Mapping COVID-19 Mutations in 3D: How SARS-CoV-2 has evolved during the first 6 months of the global pandemic

Presented During:

08/03/2020: 4:00 PM  - 5:00 PM 
Virtual  

Conference:

2020: 70th ACA Annual Meeting

Session Type:

Poster 

Presenting Author :

Aaliyah Khan  
N/A

Additional Author(s):

Christine Zardecki  
Rutgers Proteomics, RCSB Protein Data Bank
Stephen Burley  
RCSB Protein Data Bank, Rutgers University
Sagar Khare  
Institute for Quantitative Biomedicine

Abstract Body:

The World Health Organization reported that the number of COVID-19 cases worldwide was over 10 million with over 500,000 deaths as of June 30, 2020. The causative agent of COVID-19, SARS-CoV-2, has a very long single-strand, positive sense, 5'-capped RNA genome that encodes ~30 proteins. As the virus spread worldwide following its exit from central China and viral genomes isolated from infected individuals were sequenced, many mutations of viral proteins were observed. Studying mutations of key viral proteins can give insight into the virus life cycle and may impact discovery and development of new antiviral drugs and vaccines.

In order to do this, our team, as part of a virtual summer research experience with the RCSB PDB, studied how SARS-CoV-2 proteins evolved during the first six months of the COVID-19 pandemic. This was done by exploring amino acid sequence and 3D atomic-level structure using various structural bioinformatics tools, including Clustal Omega (www.ebi.ac.uk/Tools/msa/clustalo/) for sequence alignments and phylogenetic trees; Mol* (molstar.org) for 3D molecular visualization; and Foldit (fold.it) for structural/energetic effects of sequence mutations.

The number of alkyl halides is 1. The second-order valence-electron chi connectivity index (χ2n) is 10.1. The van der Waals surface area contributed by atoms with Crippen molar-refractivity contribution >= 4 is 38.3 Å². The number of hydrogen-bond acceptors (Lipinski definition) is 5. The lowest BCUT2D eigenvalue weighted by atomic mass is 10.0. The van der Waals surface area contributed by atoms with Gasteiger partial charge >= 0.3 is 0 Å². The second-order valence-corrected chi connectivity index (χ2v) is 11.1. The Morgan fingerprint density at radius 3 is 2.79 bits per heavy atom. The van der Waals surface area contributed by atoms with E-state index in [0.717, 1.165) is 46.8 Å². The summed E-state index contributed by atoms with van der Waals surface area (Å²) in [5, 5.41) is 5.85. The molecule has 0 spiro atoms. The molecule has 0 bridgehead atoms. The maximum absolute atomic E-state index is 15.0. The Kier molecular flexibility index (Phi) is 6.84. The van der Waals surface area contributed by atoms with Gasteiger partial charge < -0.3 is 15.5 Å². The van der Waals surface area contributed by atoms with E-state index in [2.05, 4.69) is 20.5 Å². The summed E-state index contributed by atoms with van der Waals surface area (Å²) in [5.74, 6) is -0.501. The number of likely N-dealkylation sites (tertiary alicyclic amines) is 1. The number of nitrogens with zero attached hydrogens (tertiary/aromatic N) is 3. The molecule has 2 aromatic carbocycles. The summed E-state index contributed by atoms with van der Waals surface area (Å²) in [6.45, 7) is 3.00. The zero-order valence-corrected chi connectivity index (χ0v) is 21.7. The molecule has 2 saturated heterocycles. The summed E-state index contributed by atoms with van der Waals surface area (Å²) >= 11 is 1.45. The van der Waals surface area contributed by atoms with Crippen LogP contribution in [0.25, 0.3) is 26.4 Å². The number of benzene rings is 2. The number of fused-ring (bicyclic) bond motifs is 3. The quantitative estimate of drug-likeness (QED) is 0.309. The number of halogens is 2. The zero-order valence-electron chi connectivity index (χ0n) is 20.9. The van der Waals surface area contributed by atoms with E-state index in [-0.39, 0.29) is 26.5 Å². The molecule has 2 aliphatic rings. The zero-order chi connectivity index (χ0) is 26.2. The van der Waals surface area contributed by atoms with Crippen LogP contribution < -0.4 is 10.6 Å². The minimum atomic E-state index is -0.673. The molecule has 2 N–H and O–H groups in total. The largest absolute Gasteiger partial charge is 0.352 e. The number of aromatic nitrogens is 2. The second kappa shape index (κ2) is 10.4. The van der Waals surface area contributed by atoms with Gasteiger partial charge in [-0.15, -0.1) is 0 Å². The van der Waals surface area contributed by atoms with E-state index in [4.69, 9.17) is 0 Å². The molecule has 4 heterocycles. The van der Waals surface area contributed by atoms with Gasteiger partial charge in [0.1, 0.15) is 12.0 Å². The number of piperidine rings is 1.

One key protein for SARS-CoV-2 is non-structural protein 14 (Nsp14). This protein supports both viral genome capping with a 5' 7-methyl-guanine cap and proofreading. It shares 95% sequence identity with Nsp14 pof SARS-CoV, demonstrating a high level of conservation. More than 300 unique variants of Nsp14 were modeled using the structural bioinformatics tools and analyzed using PyRosetta. We then identified certain mutations for further study on the basis of the affected amino acid's role in protein function and its location within the 3D structure.
Supporting Image: Nsp14_Domains.jpg
 

Additional Information - Poster

If submitted for a poster would you like to be considered for a poster prize?

Yes

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MiTeGen-Society of Physics Students Undergraduate